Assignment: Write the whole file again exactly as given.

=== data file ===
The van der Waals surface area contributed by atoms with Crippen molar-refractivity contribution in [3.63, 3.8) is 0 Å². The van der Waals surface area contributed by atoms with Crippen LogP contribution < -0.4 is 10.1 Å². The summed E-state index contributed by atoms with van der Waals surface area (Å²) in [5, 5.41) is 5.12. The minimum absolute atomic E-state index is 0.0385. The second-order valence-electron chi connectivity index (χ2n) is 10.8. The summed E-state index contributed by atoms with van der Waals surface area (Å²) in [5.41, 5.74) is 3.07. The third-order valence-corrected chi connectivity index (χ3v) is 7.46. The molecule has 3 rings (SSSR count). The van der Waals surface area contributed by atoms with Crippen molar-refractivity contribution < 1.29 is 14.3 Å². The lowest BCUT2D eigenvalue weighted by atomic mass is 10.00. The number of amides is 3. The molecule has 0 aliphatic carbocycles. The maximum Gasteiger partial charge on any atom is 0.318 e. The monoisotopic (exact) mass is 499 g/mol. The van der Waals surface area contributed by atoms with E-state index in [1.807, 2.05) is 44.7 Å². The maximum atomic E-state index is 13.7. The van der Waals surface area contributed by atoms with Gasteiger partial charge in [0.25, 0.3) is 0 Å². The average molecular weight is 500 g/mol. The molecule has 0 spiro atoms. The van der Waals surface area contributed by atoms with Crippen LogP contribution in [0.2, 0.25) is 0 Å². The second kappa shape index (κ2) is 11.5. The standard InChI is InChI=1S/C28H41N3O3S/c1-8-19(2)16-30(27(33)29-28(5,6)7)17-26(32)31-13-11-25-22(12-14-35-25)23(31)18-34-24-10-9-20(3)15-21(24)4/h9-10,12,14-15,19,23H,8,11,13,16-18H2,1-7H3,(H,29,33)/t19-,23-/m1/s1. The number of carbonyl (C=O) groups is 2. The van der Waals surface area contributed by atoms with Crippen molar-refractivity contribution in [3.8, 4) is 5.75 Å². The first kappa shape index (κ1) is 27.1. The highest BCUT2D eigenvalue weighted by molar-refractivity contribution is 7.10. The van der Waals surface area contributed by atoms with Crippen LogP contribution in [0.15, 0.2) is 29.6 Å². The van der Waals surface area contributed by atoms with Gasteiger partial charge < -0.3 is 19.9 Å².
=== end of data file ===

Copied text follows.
The van der Waals surface area contributed by atoms with Crippen molar-refractivity contribution in [3.63, 3.8) is 0 Å². The van der Waals surface area contributed by atoms with Crippen LogP contribution < -0.4 is 10.1 Å². The summed E-state index contributed by atoms with van der Waals surface area (Å²) in [5, 5.41) is 5.12. The minimum absolute atomic E-state index is 0.0385. The second-order valence-electron chi connectivity index (χ2n) is 10.8. The summed E-state index contributed by atoms with van der Waals surface area (Å²) in [5.41, 5.74) is 3.07. The third-order valence-corrected chi connectivity index (χ3v) is 7.46. The molecule has 3 rings (SSSR count). The van der Waals surface area contributed by atoms with Crippen molar-refractivity contribution < 1.29 is 14.3 Å². The lowest BCUT2D eigenvalue weighted by atomic mass is 10.00. The number of amides is 3. The molecule has 0 aliphatic carbocycles. The maximum Gasteiger partial charge on any atom is 0.318 e. The monoisotopic (exact) mass is 499 g/mol. The van der Waals surface area contributed by atoms with E-state index in [1.807, 2.05) is 44.7 Å². The maximum atomic E-state index is 13.7. The van der Waals surface area contributed by atoms with Gasteiger partial charge in [0.25, 0.3) is 0 Å². The average molecular weight is 500 g/mol. The molecule has 0 spiro atoms. The van der Waals surface area contributed by atoms with Crippen LogP contribution in [0.2, 0.25) is 0 Å². The second kappa shape index (κ2) is 11.5. The standard InChI is InChI=1S/C28H41N3O3S/c1-8-19(2)16-30(27(33)29-28(5,6)7)17-26(32)31-13-11-25-22(12-14-35-25)23(31)18-34-24-10-9-20(3)15-21(24)4/h9-10,12,14-15,19,23H,8,11,13,16-18H2,1-7H3,(H,29,33)/t19-,23-/m1/s1. The number of carbonyl (C=O) groups is 2. The van der Waals surface area contributed by atoms with Crippen molar-refractivity contribution in [3.8, 4) is 5.75 Å². The first kappa shape index (κ1) is 27.1. The highest BCUT2D eigenvalue weighted by molar-refractivity contribution is 7.10. The van der Waals surface area contributed by atoms with Crippen LogP contribution in [0.15, 0.2) is 29.6 Å². The van der Waals surface area contributed by atoms with Gasteiger partial charge < -0.3 is 19.9 Å².